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Biden Grants Temporary Protected Status to Venezuelans in US Who Fled Country's Turmoil

Mariana Molero wears a "TPS for Venezuelans" t-shirt as she poses for a photo at her home in Pembroke Pines, Fla., Jan. 22, 2021. Molero and her husband left Venezuela in 2005.
Mariana Molero wears a "TPS for Venezuelans" t-shirt as she poses for a photo at her home in Pembroke Pines, Fla., Jan. 22, 2021. Molero and her husband left Venezuela in 2005.

The Biden administration is granting temporary protected status to Venezuelan migrants living in the United States and is also working to coordinate international pressure against President Nicolas Maduro to hold free and fair elections, senior U.S. officials said on Monday.

The decision, which could aid an estimated 320,000 people, fulfills a promise that President Joe Biden made during the 2020 election campaign to give shelter to Venezuelans who left their homeland amid economic collapse, humanitarian crisis and political turmoil under Maduro.

Venezuelans in the United States will have to show they have been residing in the country continuously as of March 8, 2021, to qualify for the Temporary Protected Status (TPS) designation, the officials told reporters. If they meet the criteria, they will be given an 18-month reprieve to stay and can also obtain work permits.

The decision stems from “extraordinary temporary conditions” in Venezuela, including “widespread hunger and malnutrition, growing presence and influence of non-state armed groups, a crumbling infrastructure,” one official said.

“It is not safe for them to return,” the official added.

About 5.4 million Venezuelans have emigrated in recent years, according to the United Nations High Commissioner for Refugees.

When Biden took office January 20, he inherited from his predecessor, Donald Trump, an array of harsh sanctions that further tightened the economic noose on Venezuela but failed to unseat Maduro.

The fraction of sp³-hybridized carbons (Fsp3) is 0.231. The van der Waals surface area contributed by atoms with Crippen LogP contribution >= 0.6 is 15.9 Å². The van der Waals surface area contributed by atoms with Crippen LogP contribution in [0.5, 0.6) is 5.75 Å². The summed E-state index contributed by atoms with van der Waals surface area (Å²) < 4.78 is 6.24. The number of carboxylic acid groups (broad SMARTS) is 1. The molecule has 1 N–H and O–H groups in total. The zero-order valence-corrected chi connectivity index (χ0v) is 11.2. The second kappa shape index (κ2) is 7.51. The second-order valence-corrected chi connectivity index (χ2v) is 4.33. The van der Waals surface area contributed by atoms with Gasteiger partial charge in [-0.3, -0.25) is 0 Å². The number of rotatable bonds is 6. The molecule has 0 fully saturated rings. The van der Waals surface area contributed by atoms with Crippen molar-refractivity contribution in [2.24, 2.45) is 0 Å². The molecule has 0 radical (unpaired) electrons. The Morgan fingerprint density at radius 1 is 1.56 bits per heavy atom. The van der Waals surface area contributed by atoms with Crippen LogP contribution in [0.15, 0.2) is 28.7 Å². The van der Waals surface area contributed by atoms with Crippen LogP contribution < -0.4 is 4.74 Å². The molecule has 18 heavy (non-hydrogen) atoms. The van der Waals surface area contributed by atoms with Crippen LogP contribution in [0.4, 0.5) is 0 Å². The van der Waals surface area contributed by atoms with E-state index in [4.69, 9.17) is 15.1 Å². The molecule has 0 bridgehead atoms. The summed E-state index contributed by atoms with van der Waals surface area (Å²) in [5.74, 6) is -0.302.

One of the administration officials reiterated the White House position, reported by Reuters late last month, that Biden is in “no rush” to lift sanctions on Venezuela.

But the official stressed that Biden was moving away from the mostly unilateral approach of Trump’s “maximum pressure” campaign and coordinating more closely with international partners to force Maduro to hold free and fair elections.

The official insisted that Maduro and his loyalists will find “no quarter anywhere” until they negotiate in earnest with the opposition. However, Maduro has shown no signs of giving ground.

At the same time, the official said, Washington is reviewing Venezuela sanctions to make sure they are effective against intended targets and not unnecessarily punishing the Venezuelan people.

Biden’s administration is continuing to recognize opposition leader Juan Guaido as interim president. Dozens of countries have backed Guaido’s claim following Maduro’s reelection in 2018 in a vote that Western governments called a sham, though cracks recently have appeared in Guaido's international support.

The Trump administration had resisted granting TPS to Venezuelans despite calls from Democrats and some Republicans. But on his last full day in office Trump issued an order temporarily blocking deportations of Venezuelans.

Monday's announcement appeared aimed in part at clearing up confusion surrounding Trump's last-minute move and providing Venezuelans with formal legal status.

Trump largely sought to phase out TPS for immigrants but was stymied by legal challenges. Biden has moved to reverse Trump's hard-line immigration policies.

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    Reuters is a news agency founded in 1851 and owned by the Thomson Reuters Corporation based in Toronto, Canada. One of the world's largest wire services, it provides financial news as well as international coverage in over 16 languages to more than 1000 newspapers and 750 broadcasters around the globe.